No matter how much you try to stay in the shade, a little glare is almost inevitable as the sun moves throughout the day. A screen hood for your laptop will ensure you’ll be able to see what you’re doing at all hours. It’ll also help your laptop stay cool.
Consider Outside Noise
In some places, outdoor noise might be fairly minimal. However, you might live near noisy construction, a busy street, or rowdy children. In that case, a good pair of noise-canceling headphones are a worthwhile investment.
To stay cooler, you might want to avoid the bulkier styles and get some noise-canceling earbuds instead.
Make Your Essentials Portable
If you have a complex home office setup, toting everything outside and back in again will be a pain. Try to make your office essentials as portable as possible, so you can save yourself some time and hassle.
A simple backpack, tote, or laptop bag will help you quickly take your work outside. Fill it with your everyday necessities, like a portable phone charger, wireless keyboard, extra pens, and even some snacks. Add your electronics, and then head for the great outdoors!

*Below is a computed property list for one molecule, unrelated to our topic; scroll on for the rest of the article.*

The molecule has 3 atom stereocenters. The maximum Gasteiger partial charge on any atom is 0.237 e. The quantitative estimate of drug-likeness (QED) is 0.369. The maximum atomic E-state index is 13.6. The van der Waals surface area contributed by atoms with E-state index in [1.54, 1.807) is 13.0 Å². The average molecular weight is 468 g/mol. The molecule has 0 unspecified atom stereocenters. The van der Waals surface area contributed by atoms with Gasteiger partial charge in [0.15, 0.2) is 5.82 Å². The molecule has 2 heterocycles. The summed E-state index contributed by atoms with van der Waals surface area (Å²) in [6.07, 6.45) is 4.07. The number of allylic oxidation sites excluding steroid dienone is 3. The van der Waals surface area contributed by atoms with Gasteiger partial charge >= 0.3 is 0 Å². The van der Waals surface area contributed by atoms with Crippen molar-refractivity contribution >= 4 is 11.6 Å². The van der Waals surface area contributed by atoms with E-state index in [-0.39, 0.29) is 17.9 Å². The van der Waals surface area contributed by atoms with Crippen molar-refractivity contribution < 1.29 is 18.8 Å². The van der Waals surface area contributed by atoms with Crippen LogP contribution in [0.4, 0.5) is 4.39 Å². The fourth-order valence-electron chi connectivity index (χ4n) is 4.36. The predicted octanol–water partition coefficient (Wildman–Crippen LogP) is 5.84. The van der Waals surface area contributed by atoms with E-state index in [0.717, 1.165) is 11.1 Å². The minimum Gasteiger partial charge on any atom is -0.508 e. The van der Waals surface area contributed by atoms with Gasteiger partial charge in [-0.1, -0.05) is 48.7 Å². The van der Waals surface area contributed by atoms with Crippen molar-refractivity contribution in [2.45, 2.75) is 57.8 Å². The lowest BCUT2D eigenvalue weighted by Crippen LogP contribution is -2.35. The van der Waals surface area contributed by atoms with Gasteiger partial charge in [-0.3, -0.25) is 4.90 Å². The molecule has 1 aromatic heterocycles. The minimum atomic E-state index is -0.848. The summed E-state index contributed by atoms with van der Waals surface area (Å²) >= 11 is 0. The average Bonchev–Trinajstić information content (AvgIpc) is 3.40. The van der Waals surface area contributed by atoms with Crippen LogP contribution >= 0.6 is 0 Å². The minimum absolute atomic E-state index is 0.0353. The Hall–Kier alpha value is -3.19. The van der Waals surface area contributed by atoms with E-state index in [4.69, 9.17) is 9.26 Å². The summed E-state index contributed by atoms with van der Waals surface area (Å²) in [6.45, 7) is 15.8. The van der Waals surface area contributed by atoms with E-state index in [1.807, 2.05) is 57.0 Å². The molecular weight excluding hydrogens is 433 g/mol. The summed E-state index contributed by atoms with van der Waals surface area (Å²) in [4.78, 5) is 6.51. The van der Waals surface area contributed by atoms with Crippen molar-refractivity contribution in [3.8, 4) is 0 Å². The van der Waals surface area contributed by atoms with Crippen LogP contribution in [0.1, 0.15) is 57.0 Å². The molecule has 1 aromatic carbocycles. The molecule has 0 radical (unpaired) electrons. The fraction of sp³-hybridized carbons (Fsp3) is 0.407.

Of course, you might have some tasks you just can’t complete outside, such as when you need dual monitors. In that case, figure out which duties you can do outside and pack your bag accordingly.
As you get in the habit of packing and unpacking your gear in your bag, it will signal the start or end of your workday, making it easier to unplug and enjoy your free time.
Remember Sun Protection
If you get caught up in an assignment that requires your full attention, you can get a sunburn before you know it.
Make sure you include some sunscreen in your work bag, and don’t let it get buried at the bottom where it’ll be forgotten. Set it on your desk as you get settled, so you’ll remember to apply it before you start working.
It’s best to apply it about half an hour before you go outside, but that’s often hard to remember. Reapply it every few hours to stay safe.
Keep Pests Away
Sunlight isn’t the only thing that can harm your skin outdoors. If bug bites are a concern, you’ll want to use a repellant of some sort while you work.
Cedarcide is a natural, yet effective, option, but you can also use a citronella candle or any method that works for you.
Fully Commit with a Shed
If you want to go all-out, you can buy a prefab shed and use it as a home office. This costs thousands of dollars and isn’t as fully “outdoor” as a patio, deck, or lawn.
However, if you’re desperate for a private workspace, and you have a yard, a prefab shed is a fairly easy way to add an extra room to your home.
You might find that you love your outdoor office space so much, you want to make it permanent and get some furniture specifically for work. However, a simple, portable setup will work just as well, and you can even take it with you on working vacations, if necessary. No matter how you choose to do it, an outdoor office will help you make the most of those long summer days!